November is over and with it goes the 30 Character Challenge. Last year it was quite literally a life-altering event for me. This year, Mike and I managed to get 10 characters done. Sounds like a step down, huh? Well, you’d be very wrong if you thought that.
We knew there was no way we’d come close to 30 but we took the challenge anyway for fun. And fun it was. But this is what I realized last night after posting our tenth and final entry: goddamn, I fucking love the stories I wrote this year. Even more than what I wrote last year. It made me stop and realize how far I’ve come. It made me realize that I’ve done a lot more than just write a lot over the past year; I’ve improved and I’ve made significant strides towards closing what Ira Glass of This American Life describes as the creativity “gap”.
People say shit like “write the stories you’d like to read.” Well, the 10 characters I did finish are stories I would love to read. So I feel like my attempts to take on the challenge weren’t just successful, I think they exceeded my expectations.
Here’s a look at our 10th and final entry, Mernok. You can find the rest on the 30character website. Thanks and rock on.
Billions of light years away, a body of water trillions of times Earth’s size exists in space. The center of this unique celestial body is a pulsing quasar. Misguided Earth scientists, never once considering that there could be intelligent life there, built an unstable wormhole connecting our corner of the universe with that quasar. Although they only managed to maintain the bridge open for a matter of microseconds, the results on the other end were catastrophic.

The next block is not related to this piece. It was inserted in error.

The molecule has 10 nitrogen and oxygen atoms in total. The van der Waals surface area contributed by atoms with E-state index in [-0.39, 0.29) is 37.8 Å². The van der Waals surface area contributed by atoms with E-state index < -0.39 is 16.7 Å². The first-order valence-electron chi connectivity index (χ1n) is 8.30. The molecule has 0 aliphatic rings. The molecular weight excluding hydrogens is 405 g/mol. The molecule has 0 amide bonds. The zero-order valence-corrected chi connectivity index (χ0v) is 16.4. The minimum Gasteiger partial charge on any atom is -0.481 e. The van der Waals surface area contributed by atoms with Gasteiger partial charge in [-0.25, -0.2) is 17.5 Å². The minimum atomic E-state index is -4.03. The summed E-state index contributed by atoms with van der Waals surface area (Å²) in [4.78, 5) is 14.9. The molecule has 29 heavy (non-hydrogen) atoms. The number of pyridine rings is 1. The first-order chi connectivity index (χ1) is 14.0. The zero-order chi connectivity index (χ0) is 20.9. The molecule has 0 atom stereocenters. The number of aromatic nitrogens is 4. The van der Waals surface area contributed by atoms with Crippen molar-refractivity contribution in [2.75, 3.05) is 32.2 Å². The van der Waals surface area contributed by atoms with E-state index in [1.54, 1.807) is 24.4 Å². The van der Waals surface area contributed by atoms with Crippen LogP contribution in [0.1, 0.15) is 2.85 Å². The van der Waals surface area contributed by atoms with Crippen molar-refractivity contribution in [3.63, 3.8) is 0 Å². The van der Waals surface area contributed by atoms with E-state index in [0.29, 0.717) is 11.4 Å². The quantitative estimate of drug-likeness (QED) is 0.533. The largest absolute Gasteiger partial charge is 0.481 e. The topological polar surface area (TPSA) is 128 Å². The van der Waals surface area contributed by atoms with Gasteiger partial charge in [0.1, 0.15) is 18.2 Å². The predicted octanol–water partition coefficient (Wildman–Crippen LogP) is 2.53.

An advanced amphibian society had developed near the quasar over thousands of years. A group of their own scientists, on a standard data-gathering expedition, were ripped from their home world and pulled to Earth through the wormhole bridge. All but one, Mernok, died in transit. In a blink of an eye, Mernok found himself alone, without any of his own kind, on a strange planet. His initial reaction was rage and hostility. He abandoned all his advanced intellect and let loose with the primal, unstoppable rage his species was capable of.
Before Mernok could anything he might later regret, a group of Earth’s heroes lead by Revenger subdued him. Their nobility brought Mernok to his senses. To repay them, he pledged to use his skills as member of their heroic community, at least until he could find a way back home.
Today, Mernok is known as one of the most brilliant scientists on our planet… and one of the fiercest warriors too. He dreams of the day he can solve the problem of creating a stable wormhole and return home to tell his family about the adventures he’s had on Earth.
[Fun fact: there actually is a body of water surrounding a quasar, 12 billion light years away from Earth. Check it out.]